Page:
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UPDATE: Judge denies St. Mary's Medical Center temporary restraining order against coal symposium picketers

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HUNTINGTON, WV -

UPDATE, 11:03 a.m.:

Cabell County Circuit Judge Paul Ferrell denied the injunction St. Mary's Medical Center had requested.

 

Original story:

St. Mary's Medical Center is seeking a temporary restraining order this morning in Cabell County Circuit Court limiting the number and location of pickets outside a coal symposium being held on the hospital's property, but not sponsored by the hospital, later Nov. 12.

St. Mary's wants the court to ensure rally-goers don't impede patient care, educational activities or ingress/egress to the site when they rally outside the St. Mary's Center for Education, the hospital's attorney said.

The hearing is set for 10:30 a.m. Nov. 12 in front of Circuit Judge Paul Ferrell.

"We're not trying to prevent the protest, we're just trying to make sure it's done reasonably, so as not to prevent patient care, ingress or egress," said Marvin "Chip" Capehart of Nelson Mullins Riley & Scarborough, St. Mary's legal counsel. "That's our concern, to make sure operations are not impacted."

St. Mary's spokesman Angela Henderson-Bentley added that the hospital respects "the first amendment rights of the protestors and the fact that opposing viewpoints may exist on this issue."

"Our fundamental role is to protect the integrity of the health care and education services we've provided for nearly 90 years," she said. "That is why we have asked the court to intervene to make sure the picketing does not interfere with access to our 5th Avenue and 3rd Avenue campuses in Huntington."

Though it's being held on hospital grounds from 3-6 p.m. today, the symposium is sponsored by the Huntington Regional Chamber of Commerce, not the hospital. Now in its ninth year, this year's major sponsor is Natural Resource Partners, a major landowner at Blair Mountain, scene of an historic labor uprising in Logan County in 1921 and a point of contention with environmental activists battling to keep Arch Coal and other companies from strip mining the site.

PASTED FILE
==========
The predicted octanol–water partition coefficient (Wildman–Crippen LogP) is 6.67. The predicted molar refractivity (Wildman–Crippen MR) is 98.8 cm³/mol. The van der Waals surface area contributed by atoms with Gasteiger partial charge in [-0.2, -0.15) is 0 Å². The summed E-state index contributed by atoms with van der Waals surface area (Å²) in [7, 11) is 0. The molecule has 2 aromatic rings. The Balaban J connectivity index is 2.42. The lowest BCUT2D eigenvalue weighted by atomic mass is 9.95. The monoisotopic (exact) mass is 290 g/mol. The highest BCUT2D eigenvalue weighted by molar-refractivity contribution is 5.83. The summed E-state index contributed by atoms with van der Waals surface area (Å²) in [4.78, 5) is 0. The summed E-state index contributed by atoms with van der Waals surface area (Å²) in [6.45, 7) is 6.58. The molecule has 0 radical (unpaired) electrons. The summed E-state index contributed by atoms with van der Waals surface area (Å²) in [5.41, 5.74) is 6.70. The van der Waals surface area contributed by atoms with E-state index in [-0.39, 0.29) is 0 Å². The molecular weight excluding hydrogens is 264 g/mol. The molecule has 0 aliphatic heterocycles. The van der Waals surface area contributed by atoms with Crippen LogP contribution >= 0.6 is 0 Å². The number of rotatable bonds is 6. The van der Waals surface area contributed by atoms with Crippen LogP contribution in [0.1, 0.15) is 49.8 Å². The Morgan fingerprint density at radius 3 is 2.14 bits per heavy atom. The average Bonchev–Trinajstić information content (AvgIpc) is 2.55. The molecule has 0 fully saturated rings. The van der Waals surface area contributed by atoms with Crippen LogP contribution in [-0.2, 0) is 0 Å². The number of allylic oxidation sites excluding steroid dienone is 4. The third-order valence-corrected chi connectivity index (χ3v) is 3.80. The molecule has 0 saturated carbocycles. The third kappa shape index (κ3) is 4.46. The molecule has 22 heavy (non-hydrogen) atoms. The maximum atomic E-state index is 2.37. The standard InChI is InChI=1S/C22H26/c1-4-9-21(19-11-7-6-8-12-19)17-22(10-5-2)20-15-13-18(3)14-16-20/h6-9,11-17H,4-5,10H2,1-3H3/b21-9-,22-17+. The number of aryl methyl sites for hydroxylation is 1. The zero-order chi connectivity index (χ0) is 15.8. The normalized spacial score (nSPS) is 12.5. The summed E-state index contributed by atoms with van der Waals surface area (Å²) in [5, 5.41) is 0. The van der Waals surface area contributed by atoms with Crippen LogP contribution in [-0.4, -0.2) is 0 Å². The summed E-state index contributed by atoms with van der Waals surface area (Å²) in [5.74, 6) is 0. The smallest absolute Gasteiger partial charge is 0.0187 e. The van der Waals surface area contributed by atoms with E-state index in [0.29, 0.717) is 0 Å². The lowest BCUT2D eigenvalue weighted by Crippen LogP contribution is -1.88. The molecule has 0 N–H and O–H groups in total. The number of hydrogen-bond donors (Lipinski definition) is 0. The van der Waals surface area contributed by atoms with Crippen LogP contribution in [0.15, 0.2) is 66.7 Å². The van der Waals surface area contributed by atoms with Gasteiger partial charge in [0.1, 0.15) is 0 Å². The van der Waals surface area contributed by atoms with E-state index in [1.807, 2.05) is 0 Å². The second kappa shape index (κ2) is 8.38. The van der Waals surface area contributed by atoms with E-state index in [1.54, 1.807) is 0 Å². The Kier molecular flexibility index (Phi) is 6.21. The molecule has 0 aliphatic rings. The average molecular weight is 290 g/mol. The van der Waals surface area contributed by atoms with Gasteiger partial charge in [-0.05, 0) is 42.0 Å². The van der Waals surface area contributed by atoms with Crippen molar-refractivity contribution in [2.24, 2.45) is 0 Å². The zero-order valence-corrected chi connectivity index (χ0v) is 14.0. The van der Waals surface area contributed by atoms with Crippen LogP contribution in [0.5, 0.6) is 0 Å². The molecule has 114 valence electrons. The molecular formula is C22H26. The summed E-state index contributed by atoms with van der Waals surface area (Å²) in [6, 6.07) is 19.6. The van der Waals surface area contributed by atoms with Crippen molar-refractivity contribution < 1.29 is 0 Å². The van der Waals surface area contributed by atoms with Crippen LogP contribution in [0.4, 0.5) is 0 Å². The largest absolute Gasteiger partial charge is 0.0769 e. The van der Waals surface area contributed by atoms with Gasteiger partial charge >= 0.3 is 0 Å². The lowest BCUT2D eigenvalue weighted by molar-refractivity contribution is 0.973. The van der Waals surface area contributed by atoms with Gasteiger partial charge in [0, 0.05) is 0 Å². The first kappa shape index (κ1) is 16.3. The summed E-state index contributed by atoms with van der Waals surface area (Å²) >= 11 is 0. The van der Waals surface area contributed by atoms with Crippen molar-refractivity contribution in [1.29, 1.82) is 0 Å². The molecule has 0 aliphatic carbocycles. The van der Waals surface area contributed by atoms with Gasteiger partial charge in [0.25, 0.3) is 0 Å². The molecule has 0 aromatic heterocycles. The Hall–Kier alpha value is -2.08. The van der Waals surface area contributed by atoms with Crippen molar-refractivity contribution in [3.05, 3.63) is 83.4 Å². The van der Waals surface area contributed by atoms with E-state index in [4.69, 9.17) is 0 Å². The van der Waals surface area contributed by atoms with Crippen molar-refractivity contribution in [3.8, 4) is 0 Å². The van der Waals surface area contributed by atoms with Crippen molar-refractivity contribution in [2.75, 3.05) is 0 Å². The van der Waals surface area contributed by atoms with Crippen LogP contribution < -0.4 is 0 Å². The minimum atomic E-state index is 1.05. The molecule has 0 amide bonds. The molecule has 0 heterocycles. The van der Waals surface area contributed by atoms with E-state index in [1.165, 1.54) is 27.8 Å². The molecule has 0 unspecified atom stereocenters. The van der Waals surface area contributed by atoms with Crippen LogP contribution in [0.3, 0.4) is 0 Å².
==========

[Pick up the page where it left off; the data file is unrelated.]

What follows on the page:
This year's speaker is Robert "Mike" Duncan, president and CEO of the American Coalition for Clean Coal Electricity.

Janet Keating, executive director of the Ohio Valley Environmental Coalition, insists theirs will be a peaceful demonstration on public property, the sidewalk outside the education center, beginning at 4:15 p.m., and will not impact patients or hospital operations in any way.

Keating said the activists question the incongruity of a symposium on coal being held on hospital property, though she concedes the future of Blair Mountain "is kind of a side issue." An OVEC online petition calling for St. Mary's to cancel the symposium had garnered 677 signatures by 5 a.m. today, but only about a third of the signers – roughly 226 of them – were West Virginia residents.

OVEC's position is that "whether it's mining, processing, burning or disposing of waste, it's dirty, (coal is) hazardous and it hurts human health," Keating said.

Cathy Burns, president and CEO of the Huntington Regional Chamber of Commerce, said protestors were at last year's Energy & Natural Resources symposium, too. That event was held at a local hotel and featured a different speaker.

"I think their efforts here are misguided," Burns said."I read a blurb (on their website) that makes it sound as though the hospital organized the event and invited the speakers – that's not the case. It's a Huntington Regional Chamber of Commerce event talking about an issue that impacts the majority of our manufacturing base and St. Mary's has graciously allowed us to use their facility."

Burns maintains events like the symposium "are good for the region, good for healthy discussion."

"There needs to be a discussion of energy, not only in this country but in this region," she said. "We have a responsibility from a chamber perspective to hold discussions about energy and natural resources; Whether they want to protest or picket is certainly up to them, but you can't bury your head and not have a discussion about natural resources, particularly as it relates to our part of the country."

Burns pointed out there's a trickle-down effect in the local economy anytime the energy sector undergoes change.

"So many of our businesses are related to the coal and energy field," she said. "They make equipment, they make electrical parts or wiring, you name it. When public policy changes, when things happen at the federal level...it certainly affects our local economy. We would be doing a disservice to our community if we didn't have a discussion about energy. You can't plan for your future unless you know what's (going to be) impacting your future."